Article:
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5,000-plus campers fill Camp Siloam in 2017

5,000-plus campers fill Camp Siloam in 2017

Aug 7, 2017

SILOAM SPRINGS – “I’ve never had someone who I had never met before put their hand on my shoulder and pray for me,” said Jessie Paul, Ironton Baptist Church in Little Rock. “It was the best feeling in the world. Doug [Compton] had some great messages and definitely changed my outlook on life. This was one of the best weeks ever!”

Students at Camp Siloam pray during an altar call at the 2017 summer camp experience.

Students at Camp Siloam pray during an altar call at the 2017 summer camp experience.

At Camp Siloam, children and youth come with the expectation of God moving in big ways. From the most broken of families, to the strongest of relationships, campers come ready to worship their heavenly Father in an environment where they not only feel safe, but also feel freed from the burdens that this world is weighing them down with.

“Thank you for teaching children to worship and be in the Word,” said Cherie Estes, First Baptist Church in Morrilton. “They need this so desperately in the broken families and world we live in. It was a great week; the staffers were very helpful. Great food, great atmosphere, I was impressed from the moment we pulled in and we were prayed for in our vehicles.”

Each summer, Camp Siloam leaders write a five-part drama to convey the annual theme. The theme ties into each summer’s programming, as well. This year’s theme is “Cave Match: Time to Rock.”

In the Bible, Esther 4:14 (NIV) says, “For if you remain silent at this time, relief and deliverance for the Jews will arise from another place, but you and your father’s family will perish. And who knows but that you have come to your royal position for such a time as this?” This summer, Camp Siloam is exploring what it looks like to live a courageous life for God in the circumstances we are placed in, boldly standing up for our faith even when times may get tough.

“I had a great week at camp. Each year, I come with a life that is horrible and full of sin, but here at Siloam, God moves and speaks,” said Josiah Faught, First Baptist Church in Jasper. He said one of the things he likes best about the camp is the worship service. “The band is awesome, but the message is great!”

The worship services at Camp Siloam are the most talked about activity at camp. In addition to the creative programming, Camp Siloam also asks the speakers to be very intentional in sharing the gospel of Jesus Christ, making sure campers fully understand the complete and perfect truth of the Word of God.

“I believe that this was the best camp experience that I have ever had,” said John Reppond, Pleasant Valley Baptist Church in Heber Springs. “The staff here is awesome,
and the speakers were amazing. The Lord did work in my heart this week to give me a renewed commitment to serve Him.”

What makes Camp Siloam so effective in sharing the gospel are the same elements that have worked since the old-school tent revivals: a large group of people setting aside time, praying, expecting God to move, retreating to the wilderness and listening to the teaching of the Word of God multiple times. This summer, Camp Siloam has seen 340 campers give their lives to Christ and could see more than 400 professions of faith by the end of this summer.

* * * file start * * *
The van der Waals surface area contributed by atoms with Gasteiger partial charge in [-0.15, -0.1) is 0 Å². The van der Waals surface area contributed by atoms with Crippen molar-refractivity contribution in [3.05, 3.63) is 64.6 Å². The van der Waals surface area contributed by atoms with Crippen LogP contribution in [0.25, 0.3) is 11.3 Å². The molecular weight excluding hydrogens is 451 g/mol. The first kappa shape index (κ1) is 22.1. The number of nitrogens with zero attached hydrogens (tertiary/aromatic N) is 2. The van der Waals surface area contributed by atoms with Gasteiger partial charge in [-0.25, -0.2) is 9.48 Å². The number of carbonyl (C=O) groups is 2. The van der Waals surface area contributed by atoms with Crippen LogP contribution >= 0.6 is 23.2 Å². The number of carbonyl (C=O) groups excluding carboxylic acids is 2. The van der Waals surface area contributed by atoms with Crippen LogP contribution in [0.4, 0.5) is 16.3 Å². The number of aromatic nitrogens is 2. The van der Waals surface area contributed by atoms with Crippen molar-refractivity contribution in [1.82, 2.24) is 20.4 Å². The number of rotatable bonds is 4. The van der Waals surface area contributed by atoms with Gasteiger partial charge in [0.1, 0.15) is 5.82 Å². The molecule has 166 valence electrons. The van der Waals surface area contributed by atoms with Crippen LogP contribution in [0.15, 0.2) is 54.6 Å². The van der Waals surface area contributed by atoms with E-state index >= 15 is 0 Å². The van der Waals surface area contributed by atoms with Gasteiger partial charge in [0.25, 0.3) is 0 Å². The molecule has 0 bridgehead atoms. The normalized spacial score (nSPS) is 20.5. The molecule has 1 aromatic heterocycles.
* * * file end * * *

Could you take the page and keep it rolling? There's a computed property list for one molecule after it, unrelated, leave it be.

“I realized that I wasn’t praying about God’s plan for me, so I started. Last year I was called to missions, but I haven’t acted on that yet, so I decided to start praying that God would use me to reach others and to teach me how, not just overseas, but every day,” said Joy Calwell, First Baptist Church in Hackett.

“Every year has been amazing, helping draw me closer to Christ, along with my church group,” said Riley Keafer, First Baptist Church of Omaha. “God has worked in many of the lives around me.” She added that the Camp Siloam experience “changes so many lives every day. Camp Siloam is my home away from home.”

By the end of the summer, Camp Siloam is expecting 216 churches to bring 5,229 campers from seven states to Siloam Springs. With this being the last summer in the old Hatfield Dining Hall, a building that has stood for more than 94 years, the staff is looking forward to seeing God bring even more campers to Camp Siloam next year due to the new facility.

In January, Camp Siloam was awarded a $250,000 challenge grant from the J.E. and L.E. Mabee Foundation. Camp Siloam was given one year to finish raising the remaining balance of $600,000 of the $3.4 million goal for the Feed My Sheep campaign for a new dining hall. If Camp Siloam is unable to raise this remaining amount by January 1, 2018, the Mabee Foundation will retract a $250,000 award, according to Jason Wilkie, Camp Siloam executive director.

Because of the condition of the dining hall, this is currently the greatest need to be met at Camp Siloam. Without a new dining hall, the camp ministry will not be able to continue, said Wilkie.

“I am so grateful for the generosity of people throughout the state who have made it possible for us to reach 80 percent of our goal,” said Wilkie. “So many gifts have laid the foundation for the $1 million gift of the Bonner Family and grant from the Mabee Foundation. We are so close!”

Founded in 1923 as the Arkansas Baptist Assembly, Camp Siloam has been sharing the gospel of Jesus Christ for more than 94 years with thousands of people. Each week of summer camp consists of a live worship band, youth and children’s speakers, entertaining drama and
recreation.

The camp offers a Blast Camp, for campers who have completed 3rd-6th grade; Forge Camp, for campers who have completed 6th-12th grade and Infusion, a combination of both Blast and Forge campers.

During the off-season of summer camp, Camp Siloam functions as a retreat and conference center.

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